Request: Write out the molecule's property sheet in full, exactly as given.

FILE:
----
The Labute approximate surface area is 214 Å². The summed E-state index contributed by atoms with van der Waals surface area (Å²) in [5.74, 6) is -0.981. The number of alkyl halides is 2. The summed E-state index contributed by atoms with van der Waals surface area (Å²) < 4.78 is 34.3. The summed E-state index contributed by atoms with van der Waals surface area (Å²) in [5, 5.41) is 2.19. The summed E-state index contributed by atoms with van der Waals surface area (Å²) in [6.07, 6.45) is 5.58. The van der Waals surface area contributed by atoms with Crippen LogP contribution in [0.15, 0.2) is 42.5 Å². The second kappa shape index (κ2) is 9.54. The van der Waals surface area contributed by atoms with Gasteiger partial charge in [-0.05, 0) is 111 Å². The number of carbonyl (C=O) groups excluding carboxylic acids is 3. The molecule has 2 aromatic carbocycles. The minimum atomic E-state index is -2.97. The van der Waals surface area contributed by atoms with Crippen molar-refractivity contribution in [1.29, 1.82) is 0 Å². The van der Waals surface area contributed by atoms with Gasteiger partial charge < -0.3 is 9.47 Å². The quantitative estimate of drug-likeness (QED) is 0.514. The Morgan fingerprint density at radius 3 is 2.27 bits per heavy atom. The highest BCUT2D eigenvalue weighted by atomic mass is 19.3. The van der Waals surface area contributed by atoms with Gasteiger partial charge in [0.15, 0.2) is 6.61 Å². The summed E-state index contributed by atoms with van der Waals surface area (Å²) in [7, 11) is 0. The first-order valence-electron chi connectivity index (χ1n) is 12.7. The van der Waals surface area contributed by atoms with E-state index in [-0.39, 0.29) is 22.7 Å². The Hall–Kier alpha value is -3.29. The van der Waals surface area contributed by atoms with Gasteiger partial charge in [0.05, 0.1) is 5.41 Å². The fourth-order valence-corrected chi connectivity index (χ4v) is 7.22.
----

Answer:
The Labute approximate surface area is 214 Å². The summed E-state index contributed by atoms with van der Waals surface area (Å²) in [5.74, 6) is -0.981. The number of alkyl halides is 2. The summed E-state index contributed by atoms with van der Waals surface area (Å²) < 4.78 is 34.3. The summed E-state index contributed by atoms with van der Waals surface area (Å²) in [5, 5.41) is 2.19. The summed E-state index contributed by atoms with van der Waals surface area (Å²) in [6.07, 6.45) is 5.58. The van der Waals surface area contributed by atoms with Crippen LogP contribution in [0.15, 0.2) is 42.5 Å². The second kappa shape index (κ2) is 9.54. The van der Waals surface area contributed by atoms with Gasteiger partial charge in [-0.05, 0) is 111 Å². The number of carbonyl (C=O) groups excluding carboxylic acids is 3. The molecule has 2 aromatic carbocycles. The minimum atomic E-state index is -2.97. The van der Waals surface area contributed by atoms with Crippen molar-refractivity contribution in [1.29, 1.82) is 0 Å². The van der Waals surface area contributed by atoms with Gasteiger partial charge < -0.3 is 9.47 Å². The quantitative estimate of drug-likeness (QED) is 0.514. The Morgan fingerprint density at radius 3 is 2.27 bits per heavy atom. The highest BCUT2D eigenvalue weighted by atomic mass is 19.3. The van der Waals surface area contributed by atoms with Gasteiger partial charge in [0.15, 0.2) is 6.61 Å². The summed E-state index contributed by atoms with van der Waals surface area (Å²) in [7, 11) is 0. The first-order valence-electron chi connectivity index (χ1n) is 12.7. The van der Waals surface area contributed by atoms with E-state index in [-0.39, 0.29) is 22.7 Å². The Hall–Kier alpha value is -3.29. The van der Waals surface area contributed by atoms with Gasteiger partial charge in [0.05, 0.1) is 5.41 Å². The fourth-order valence-corrected chi connectivity index (χ4v) is 7.22.